Skill Level Appropriate for all
- Have you ever had someone call you industrious? It means that you're hardworking. And if you want to know if the U.S. economy is working hard, you should be watching industrial production data. It's a measure of how much manufacturing, mining, and utilities are producing in the U.S. economy. The data is produced by the Federal Reserve and most analysts and media personalities focus on monthly percent changes. But the really important part of the industrial production data is the trend in long-term levels of total industrial activity.
Industrial production is measured across a few key product groups, including consumer goods, durable goods like autos, as well as non-durables like clothing, business equipment like manufacturing machinery and IT equipment, construction, and materials, like textiles, paper, chemicals and energy. Because the U.S. economy usually grows and expands, industrial production is almost always growing year over year. In fact, if we look back at data through 1919, you can see that industrial production has only contracted year over year during recessions, with one exception.
It contracted year over year during 2015 and 2016, but there was no recession. The industrial production report also includes other data that gets overlooked. Something known as capacity utilization, which some people call CAPU. Let me give you an example of capacity utilization. Let's say there's a factory that manufactures cars. The factory can make 100 cars a day, but it only manufactures 90. The capacity is 100.
The utilization of that capacity is 90 out of the hundred, or 90%. Capacity utilization is important because it shows how much slack there is in certain parts of the economy. It also has a limit of 100%. This is different than industrial production, which has no limit, because industrial production shows how much is being produced rather than the percent of utilized capacity in place.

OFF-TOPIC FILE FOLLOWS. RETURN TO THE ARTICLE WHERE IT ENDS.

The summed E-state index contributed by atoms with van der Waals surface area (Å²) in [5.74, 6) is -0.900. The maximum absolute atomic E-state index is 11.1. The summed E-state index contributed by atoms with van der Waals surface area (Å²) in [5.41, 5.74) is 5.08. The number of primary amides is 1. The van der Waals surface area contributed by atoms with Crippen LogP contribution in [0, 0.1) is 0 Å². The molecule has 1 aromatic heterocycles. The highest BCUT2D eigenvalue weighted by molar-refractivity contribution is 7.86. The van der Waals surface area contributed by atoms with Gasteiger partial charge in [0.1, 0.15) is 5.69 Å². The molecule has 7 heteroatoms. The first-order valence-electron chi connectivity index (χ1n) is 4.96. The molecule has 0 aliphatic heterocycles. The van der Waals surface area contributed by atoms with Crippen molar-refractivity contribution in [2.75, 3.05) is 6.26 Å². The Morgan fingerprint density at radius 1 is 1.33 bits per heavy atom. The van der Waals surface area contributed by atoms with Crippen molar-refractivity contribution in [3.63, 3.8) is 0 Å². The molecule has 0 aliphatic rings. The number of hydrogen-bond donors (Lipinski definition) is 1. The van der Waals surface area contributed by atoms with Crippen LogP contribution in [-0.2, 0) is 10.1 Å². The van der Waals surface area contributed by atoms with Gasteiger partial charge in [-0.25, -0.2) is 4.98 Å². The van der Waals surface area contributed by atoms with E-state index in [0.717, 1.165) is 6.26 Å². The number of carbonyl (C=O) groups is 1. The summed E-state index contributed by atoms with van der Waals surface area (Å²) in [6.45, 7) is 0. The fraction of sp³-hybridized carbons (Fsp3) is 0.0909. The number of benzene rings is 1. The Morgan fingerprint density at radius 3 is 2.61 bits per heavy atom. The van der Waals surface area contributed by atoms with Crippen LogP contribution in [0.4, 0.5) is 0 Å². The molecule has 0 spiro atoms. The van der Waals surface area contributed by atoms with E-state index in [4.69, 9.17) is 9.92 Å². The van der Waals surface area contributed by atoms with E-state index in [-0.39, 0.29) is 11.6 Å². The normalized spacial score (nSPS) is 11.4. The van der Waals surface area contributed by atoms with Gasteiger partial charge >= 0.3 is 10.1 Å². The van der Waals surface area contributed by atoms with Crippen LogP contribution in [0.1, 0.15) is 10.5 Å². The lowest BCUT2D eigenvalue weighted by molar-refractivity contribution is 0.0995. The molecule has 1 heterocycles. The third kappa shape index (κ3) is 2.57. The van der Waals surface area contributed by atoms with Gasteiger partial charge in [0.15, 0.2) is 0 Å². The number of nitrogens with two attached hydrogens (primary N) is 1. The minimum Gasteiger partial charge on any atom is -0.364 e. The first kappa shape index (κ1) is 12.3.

A high level of capacity utilization is positive for manufacturing in industrial companies. If that auto company is running at 99% utilization, that means it's really cranking out those cars. That's probably good for its stock price and its good for its workers, and planned hiring. But if the utilization rate is only 60%, that's bad. If utilization is low or goes down, companies in those industries could see their profitability fall, because they don't have enough orders to fill.
This means they have slack in their businesses, they may need to lay off people and their stock prices could fall. And capacity utilization is usually at its best during the peak of a business cycle and at its lowest during recessions, as you can see in this graph. Most companies measure their production levels, but does your company or industry measure its capacity utilization? If utilization is high, your company is probably doing well and it might need to expand, grow, and hire more people.
But if the utilization is low, you may wish to start looking around for other professional opportunities.